It really feels odd.  I’m not one to drone endlessly on the same topic, but as the days go by I can’t help but continue to meditate and marvel on the transformation… and figure out how to keep it going.

Growing up I was told I was part of the slacker generation.  We didn’t care about anything.  Apathetic little brats.  At the time I knew that this was a load of crap, but didn’t have the perspective to pinpoint exactly why.

Over the years I have been able to see how it was trained into us: living with the constant fear of nuclear war.  Learning about politics in the wake of Nixon’s criminal activity.  Learning about world affairs so soon after the raw-wound fiasco of Vietnam.  Growing socially aware in the self-absorbed 70’s and materialistic 80’s.  Traditional gender roles being overcome by brave men and women but with nothing healthy put in their place, our only choice to be “supermom-careerwoman-totally independent- I’ll do it all myself-sexy but it shouldn’t matter if I am or not” for the girls and “Fine I’ll let you do it all yourself-see I’m not controlling you but neither am I helping- this is awesome that you have to bring home the bacon AND serve it to me” for the guys.  Hearing about how the earth is being polluted, over-populated, raped and pillaged while everyone just continues about their business refusing to alter their ways to remedy it.  And finally, not because this is all there is but because I can’t think of the rest of it right now, film and literature evolving beyond postmodern nihilistic existentialism, which had already taken “What the hell is the point?” to the most extreme.

But my generation isn’t motivated.  We’re a bunch of lay-abouts.

And which part of this ridiculous mess were we supposed to be inspired to participate in, exactly?

I felt my first wave of political hope when Clinton was voted in, but that faded quickly as he came up against multiple forces that held his administration back from what they had intended to achieve.  Instead of resounding affirmation of gay rights the country got the military policy of “Don’t ask, don’t tell.”  Etc.

Then eight years of W.  I have never felt like such a slacker as I did in 2004 when he was re-elected.  Honestly, why am I going to get out of bed?  Having kids made it easier to remember why I wanted to live, but also made it more depressing to realize that we were going to have the awful leadership continue and cause more damage to our nation and our nation’s reputation.

I was steeling myself for a McCain win.  To me this would confirm what I’d known all along: the fat cats control everything.  The corporations own not only almost all of the capital, they own our government, they own us.  And worst of all, that people didn’t care a whit about informing themselves and refused to reprimand ignorance.  If regular people had bought the whole “Obama is going to make us SHARE!!!” whining, thus falsely identifying themselves with the super-rich and reaffirming the trickle down theory rubbish that we are content to live off the scraps of the well-off, then I would have figured that all was lost.  I think my cynicism would have reached new depths, and I don’t know how I would have dealt with it.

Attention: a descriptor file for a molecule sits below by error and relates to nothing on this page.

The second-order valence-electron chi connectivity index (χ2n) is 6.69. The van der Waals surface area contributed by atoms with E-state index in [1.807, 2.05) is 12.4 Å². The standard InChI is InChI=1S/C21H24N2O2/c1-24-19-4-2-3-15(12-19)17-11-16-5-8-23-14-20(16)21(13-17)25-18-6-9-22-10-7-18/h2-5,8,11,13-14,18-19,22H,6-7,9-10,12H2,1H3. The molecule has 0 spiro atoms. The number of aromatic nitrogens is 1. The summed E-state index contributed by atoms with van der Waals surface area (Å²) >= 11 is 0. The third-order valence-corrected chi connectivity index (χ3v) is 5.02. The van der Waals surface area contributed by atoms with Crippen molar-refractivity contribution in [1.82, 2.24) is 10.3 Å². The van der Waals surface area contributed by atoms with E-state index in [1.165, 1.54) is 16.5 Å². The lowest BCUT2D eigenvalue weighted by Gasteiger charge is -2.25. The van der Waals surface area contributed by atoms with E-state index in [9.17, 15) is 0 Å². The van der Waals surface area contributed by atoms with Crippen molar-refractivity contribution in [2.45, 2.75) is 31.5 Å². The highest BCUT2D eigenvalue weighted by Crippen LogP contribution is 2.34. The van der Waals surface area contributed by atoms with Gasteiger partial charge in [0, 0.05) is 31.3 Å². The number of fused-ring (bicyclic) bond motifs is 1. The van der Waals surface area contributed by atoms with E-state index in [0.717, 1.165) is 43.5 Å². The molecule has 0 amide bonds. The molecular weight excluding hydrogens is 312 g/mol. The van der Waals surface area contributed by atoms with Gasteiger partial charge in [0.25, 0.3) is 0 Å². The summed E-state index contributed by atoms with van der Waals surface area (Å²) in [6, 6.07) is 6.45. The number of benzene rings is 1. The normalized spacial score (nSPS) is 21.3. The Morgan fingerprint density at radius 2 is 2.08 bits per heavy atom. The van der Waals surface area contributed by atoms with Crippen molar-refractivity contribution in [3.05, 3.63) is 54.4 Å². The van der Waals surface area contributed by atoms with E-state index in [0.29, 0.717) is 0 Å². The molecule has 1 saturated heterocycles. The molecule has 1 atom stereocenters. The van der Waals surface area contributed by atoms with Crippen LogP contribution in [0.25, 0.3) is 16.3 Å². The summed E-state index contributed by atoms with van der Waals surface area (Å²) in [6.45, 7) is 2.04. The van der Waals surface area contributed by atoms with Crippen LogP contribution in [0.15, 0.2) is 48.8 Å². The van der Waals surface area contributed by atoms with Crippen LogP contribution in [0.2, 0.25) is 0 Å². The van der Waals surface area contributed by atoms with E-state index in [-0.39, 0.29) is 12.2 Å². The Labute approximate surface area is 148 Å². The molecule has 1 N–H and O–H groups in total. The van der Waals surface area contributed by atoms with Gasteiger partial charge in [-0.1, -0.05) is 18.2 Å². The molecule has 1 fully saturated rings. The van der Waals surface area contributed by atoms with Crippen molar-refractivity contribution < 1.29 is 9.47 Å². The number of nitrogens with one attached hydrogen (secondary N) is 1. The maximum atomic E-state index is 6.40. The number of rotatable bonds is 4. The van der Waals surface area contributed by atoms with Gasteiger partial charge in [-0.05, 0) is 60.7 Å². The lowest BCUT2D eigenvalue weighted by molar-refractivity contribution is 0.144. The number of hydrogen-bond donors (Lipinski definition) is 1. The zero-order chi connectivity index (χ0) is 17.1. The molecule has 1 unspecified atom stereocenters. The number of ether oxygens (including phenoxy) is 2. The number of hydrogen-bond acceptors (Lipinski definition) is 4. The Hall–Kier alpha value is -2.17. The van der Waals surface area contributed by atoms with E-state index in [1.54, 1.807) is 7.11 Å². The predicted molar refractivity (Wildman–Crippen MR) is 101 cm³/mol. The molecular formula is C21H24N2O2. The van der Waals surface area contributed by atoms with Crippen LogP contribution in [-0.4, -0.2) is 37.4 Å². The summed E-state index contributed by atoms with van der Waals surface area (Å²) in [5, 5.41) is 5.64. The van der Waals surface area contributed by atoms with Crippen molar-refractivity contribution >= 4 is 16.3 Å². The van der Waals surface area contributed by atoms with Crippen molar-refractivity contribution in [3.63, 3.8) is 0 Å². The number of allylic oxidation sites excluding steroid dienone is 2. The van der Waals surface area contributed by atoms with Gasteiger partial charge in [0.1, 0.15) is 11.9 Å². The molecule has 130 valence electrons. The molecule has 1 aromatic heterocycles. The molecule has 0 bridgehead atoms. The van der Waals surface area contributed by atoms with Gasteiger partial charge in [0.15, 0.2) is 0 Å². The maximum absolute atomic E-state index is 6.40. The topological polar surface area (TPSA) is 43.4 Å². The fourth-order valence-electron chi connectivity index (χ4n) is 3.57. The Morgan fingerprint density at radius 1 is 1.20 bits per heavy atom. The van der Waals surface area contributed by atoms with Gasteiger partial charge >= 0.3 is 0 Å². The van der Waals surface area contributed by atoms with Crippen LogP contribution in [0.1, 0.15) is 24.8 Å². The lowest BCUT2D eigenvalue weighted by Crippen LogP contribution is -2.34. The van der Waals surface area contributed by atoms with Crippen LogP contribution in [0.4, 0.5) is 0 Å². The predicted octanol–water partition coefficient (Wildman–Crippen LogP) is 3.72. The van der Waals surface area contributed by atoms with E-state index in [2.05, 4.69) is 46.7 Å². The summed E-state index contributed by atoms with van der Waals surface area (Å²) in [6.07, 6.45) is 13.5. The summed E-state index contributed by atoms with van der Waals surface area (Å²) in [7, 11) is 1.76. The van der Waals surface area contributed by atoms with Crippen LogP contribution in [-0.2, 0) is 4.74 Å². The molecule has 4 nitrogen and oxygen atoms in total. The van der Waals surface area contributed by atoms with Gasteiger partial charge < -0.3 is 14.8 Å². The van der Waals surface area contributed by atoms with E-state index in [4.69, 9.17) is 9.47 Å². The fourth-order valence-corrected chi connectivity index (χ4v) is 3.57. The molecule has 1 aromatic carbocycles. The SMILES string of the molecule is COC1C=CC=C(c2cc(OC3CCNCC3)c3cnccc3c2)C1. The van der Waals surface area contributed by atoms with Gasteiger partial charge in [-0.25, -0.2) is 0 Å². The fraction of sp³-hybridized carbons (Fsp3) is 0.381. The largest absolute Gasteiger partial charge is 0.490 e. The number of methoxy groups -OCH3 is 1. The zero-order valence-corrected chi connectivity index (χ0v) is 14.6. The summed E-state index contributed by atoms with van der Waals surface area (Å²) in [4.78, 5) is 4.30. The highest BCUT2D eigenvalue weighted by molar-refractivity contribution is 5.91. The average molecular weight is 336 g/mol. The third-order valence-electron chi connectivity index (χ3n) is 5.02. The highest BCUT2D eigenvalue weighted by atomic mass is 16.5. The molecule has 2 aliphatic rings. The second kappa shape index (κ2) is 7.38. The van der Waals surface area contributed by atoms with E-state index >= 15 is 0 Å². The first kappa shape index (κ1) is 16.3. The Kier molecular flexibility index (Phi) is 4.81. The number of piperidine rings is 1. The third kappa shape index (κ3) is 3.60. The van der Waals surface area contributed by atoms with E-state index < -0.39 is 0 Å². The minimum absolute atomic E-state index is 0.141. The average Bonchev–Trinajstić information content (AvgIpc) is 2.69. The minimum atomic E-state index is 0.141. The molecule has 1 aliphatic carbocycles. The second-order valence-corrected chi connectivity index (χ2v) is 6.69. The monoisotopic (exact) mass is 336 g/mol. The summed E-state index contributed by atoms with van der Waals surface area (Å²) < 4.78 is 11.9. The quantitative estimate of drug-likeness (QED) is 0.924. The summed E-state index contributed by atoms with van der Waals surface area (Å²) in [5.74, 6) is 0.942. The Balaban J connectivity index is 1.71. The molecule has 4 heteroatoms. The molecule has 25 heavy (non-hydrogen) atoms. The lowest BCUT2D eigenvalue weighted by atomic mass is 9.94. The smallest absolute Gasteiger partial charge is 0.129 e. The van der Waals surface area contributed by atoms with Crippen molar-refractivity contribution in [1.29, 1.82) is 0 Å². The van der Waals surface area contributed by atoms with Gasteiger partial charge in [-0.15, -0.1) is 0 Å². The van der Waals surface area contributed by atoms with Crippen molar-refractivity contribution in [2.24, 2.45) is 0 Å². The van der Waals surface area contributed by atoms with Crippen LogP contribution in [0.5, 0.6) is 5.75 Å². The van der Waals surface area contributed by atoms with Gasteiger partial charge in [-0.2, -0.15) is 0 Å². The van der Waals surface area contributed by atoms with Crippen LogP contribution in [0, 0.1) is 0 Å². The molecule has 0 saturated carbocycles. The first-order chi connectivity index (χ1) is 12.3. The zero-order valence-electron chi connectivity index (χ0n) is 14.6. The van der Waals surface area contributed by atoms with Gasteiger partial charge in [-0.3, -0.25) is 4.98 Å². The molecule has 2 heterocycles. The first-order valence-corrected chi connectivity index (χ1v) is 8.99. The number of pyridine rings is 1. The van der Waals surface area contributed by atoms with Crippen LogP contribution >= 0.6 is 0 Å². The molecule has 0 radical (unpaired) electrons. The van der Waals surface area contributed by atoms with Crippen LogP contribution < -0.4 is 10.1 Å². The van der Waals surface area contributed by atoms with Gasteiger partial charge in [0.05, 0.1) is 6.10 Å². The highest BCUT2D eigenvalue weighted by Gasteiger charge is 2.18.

I wish there were a way to share this feeling with those who are apparently as devastated by this election as I was in 2000 and 2004.  Does it make them feel any better to know that they had their two turns in a row, and, just like on the playground, it’s nice to give someone else a chance on the swing, especially when the last swinger was throwing rocks and creating general chaos?  Doesn’t it make them feel better to see so much of the American population so happy and hopeful, not because we are scared and want to hide behind our leader who will shake a stick at the big scary things in the world, but because we feel inspired to roll up our sleeves and finally get to work under the leadership of someone who isn’t going to be conspiring against our best interests behind our backs with his pals in big oil, Haliburton, etc.?  Does it make them feel any better to realize that this president was actually elected not only by the electoral college but also by a majority of Americans of all flavors who turned out in huge numbers, and this president-elect didn’t even need his governor-brother to help him win a key state?

I keep coming back to Obama’s slogan, “Yes, we can.”  The “we” includes everyone, I believe, no matter who or of what opinion.  It is open-ended.  It doesn’t prescribe a goal or an outcome, or even the method to achieve it, it simply speaks to the needs and desires that we all have, affirming them and encouraging individuals to come together and embark on whatever projects call to their hearts.

Can’t everyone see how long we, as a nation, have had to live without this positive spirit?  Since before I was born, as far as I can tell.  Doesn’t everyone wonder how far we can take it, how many wrongs we might right, how many dreams we might fulfill, how many new ideas we might produce?

The slackers. along with the rest of the population, might emerge from our depressed lethargy and embrace our lives in this world as never before.  

I’m ready.  Let’s do it.  What have we got to lose?